By Roald K. Wangsness
Read or Download Introductory Topics in Theoretical Physics: Relativity, Thermodynamics, Kinetic Theory, and Statistical Mechanics. PDF
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Extra resources for Introductory Topics in Theoretical Physics: Relativity, Thermodynamics, Kinetic Theory, and Statistical Mechanics.
Here are excerpts from his book Principia Philosophia: As regards the general cause [of motion], it seems clear to me that it can be none other than God himself. He created matter along with motion and rest in the beginning; and now, merely by his ordinary cooperation he preserves just the quantity of motion and rest in the material world that he put there in the 49 beginning.... Further, we conceive it as belonging to God’s perfection not only that he should in himself be unchangeable but also that his operation should occur in a supremely constant and unchangeable manner.
Although confined and shaken in spirit, he was not defeated. Beset by ill health and domestic sorrows, he nevertheless found strength and courage to write a new book, Discourses on Two New Sciences—in dialogue form as before. It was his greatest work, presenting the fruits of a lifetime of scientific endeavor. We shall be much concerned with its contents in the next chapter. After considerable difficulty it was published in Leyden, Holland, in 1636. Shortly thereafter, Galileo became blind, but he lived on to the age of 78 and died on January 8, 1642—the very year, it is often remarked, in which Newton was born.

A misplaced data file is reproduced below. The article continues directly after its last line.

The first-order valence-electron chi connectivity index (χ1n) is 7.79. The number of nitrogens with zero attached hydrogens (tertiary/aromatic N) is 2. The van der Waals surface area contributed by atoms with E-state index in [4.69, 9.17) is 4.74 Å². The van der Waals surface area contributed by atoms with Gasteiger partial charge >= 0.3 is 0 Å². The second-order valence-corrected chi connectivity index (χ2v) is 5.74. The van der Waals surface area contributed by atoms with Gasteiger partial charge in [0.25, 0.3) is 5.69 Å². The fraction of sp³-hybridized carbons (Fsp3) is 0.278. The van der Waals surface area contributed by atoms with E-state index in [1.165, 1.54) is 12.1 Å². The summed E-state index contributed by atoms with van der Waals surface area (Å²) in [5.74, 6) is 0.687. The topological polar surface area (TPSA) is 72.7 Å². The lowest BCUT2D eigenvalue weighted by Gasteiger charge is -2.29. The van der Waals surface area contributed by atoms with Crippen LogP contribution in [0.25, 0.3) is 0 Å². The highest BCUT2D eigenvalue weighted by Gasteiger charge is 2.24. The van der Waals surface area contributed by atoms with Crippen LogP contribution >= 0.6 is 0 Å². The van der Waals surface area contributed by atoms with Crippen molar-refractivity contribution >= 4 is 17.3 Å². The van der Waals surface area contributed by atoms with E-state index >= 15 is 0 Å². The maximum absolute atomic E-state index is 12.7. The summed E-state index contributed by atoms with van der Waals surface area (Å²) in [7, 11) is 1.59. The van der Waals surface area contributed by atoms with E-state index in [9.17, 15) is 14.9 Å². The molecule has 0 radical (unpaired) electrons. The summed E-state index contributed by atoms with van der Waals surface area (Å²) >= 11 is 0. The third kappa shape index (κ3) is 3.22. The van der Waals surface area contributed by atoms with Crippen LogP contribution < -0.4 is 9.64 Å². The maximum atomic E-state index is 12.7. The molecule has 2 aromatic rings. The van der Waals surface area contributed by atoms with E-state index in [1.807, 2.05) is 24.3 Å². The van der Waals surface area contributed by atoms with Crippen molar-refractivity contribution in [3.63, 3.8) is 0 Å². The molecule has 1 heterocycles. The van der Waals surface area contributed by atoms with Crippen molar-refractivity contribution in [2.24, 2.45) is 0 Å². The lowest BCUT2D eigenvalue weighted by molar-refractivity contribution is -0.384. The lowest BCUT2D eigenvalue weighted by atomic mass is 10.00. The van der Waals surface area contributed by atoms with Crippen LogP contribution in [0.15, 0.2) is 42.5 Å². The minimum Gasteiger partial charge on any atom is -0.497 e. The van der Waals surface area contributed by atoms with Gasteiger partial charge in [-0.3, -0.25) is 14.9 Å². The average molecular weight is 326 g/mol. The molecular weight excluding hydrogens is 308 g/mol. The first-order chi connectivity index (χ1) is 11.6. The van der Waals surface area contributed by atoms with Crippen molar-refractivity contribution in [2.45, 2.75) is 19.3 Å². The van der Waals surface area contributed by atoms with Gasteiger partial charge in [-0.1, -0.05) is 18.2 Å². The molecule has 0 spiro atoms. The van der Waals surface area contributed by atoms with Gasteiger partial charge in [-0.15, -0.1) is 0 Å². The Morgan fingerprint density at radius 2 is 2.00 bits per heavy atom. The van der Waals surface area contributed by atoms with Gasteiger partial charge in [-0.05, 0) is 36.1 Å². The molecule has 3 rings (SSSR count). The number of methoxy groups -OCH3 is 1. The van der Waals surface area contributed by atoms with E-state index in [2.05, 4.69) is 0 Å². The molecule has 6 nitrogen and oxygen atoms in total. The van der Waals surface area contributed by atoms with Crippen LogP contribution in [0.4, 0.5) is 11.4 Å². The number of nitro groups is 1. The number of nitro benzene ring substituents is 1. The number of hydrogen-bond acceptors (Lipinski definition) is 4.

He succeeded strikingly, ending his school days as head boy in the school. He entered Cambridge in 1661. In 1665 the dreaded Black Death struck London, and soon it spread to Cambridge, causing Newton to retire for two fateful years to the safety and quiet of Woolsthorpe. There his genius blazed forth with such intensity that in those two years, in his early twenties, he laid the basis for almost everything of note that he was ever to accomplish. He began the construction of the calculus, laid bare to himself the nature of color, and, he said, discovered the mathematical law governing the amount of gravitational attraction between objects.